Erik Bengtsson, Mikolaj Malinowski and Sara Torregrosa Hetland recieved almost 4 milions SEK by Handelsbankens forskningsstiftelser
Erik Bengtsson received 1,7 million SEK for his project "The Swedish transition to equality: income inequality with new micro data, 1862–1970".
The purpose of this project is to uncover and analyze the long-run evolution of the Swedish income distribution, and its determinants. Sweden plays a special role in research on inequality and welfare states, since it was uniquely equal in the final third or so of the 20 century. It is, however, debated when, how and why this equality arose. The project proposes to resolve this issue by creating a new dataset of Swedish incomes for every tenth year from 1862 to 1970 (1862, 1870, 1880 and so on). The great strength of the dataset is that it encompasses all parts of the income distribution, not only top income earners; as it is, we only have full income information for Sweden going back to 1968.
The project is important since Sweden is such a critical case in the research debate on economic inequality, and we still have so little precise information about the development of income inequality historically. The project will contribute not only to our understanding of Sweden, but to inequality and its determinants generally.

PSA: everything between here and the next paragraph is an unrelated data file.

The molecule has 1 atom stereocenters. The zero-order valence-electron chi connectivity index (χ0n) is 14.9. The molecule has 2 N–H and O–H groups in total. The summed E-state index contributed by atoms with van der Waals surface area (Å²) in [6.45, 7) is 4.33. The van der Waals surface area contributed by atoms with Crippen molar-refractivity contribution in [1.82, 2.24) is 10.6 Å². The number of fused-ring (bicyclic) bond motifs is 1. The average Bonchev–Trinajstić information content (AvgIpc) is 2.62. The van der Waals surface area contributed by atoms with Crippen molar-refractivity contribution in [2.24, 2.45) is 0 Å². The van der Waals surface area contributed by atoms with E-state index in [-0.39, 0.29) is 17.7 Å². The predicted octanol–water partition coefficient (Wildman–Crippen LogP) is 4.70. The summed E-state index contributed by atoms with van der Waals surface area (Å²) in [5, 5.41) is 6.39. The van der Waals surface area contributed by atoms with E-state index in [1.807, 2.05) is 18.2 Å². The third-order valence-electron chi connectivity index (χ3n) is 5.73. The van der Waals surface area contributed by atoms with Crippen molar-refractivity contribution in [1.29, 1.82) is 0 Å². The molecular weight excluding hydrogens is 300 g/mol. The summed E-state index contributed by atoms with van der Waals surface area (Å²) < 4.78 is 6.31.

The project utilizes a social tables approach which enables the analysis of historical income structures.
Mikolaj Malinowski received 1 million SEK for his project "Parliaments and prosperity. The impact of state capacity on economic growth in pre-1800 Europe".
Parliaments are vital for economic growth. However, not all parliamentary regimes succeed in promoting prosperity. We propose that to be able to promote growth, parliaments require legal and financial means to act. We compare four pre-1800 European parliamentary regimes. We collect a large body of new archival material on the capacity of British, Dutch, Polish, and Swedish parliaments to act. We also analyse how these institutions used this power by studying regulations and public spending listed in parliamentary acts. We are the first to systematically investigate if state capacity and parliamentary actions can explain the differences in economic growth in Europe before 1800.
Sara Torregrosa Hetland also received 1 million SEK for her project "Taxing for the welfare state: public finances and progressivity in the rise of social spending (1910-1970)".
This project will analyze the relation between the tax structure and the rise of welfare states between 1910 and 1970. The focus is on the distribution of the tax burden and the joint redistributive effects of public finances. By comparing five countries representing the different models of welfare states in the literature (France, Spain, Sweden, the US and the UK), we will establish the roles of progressive or regressive taxation in the growth of redistribution.
Congratulations to all three of you!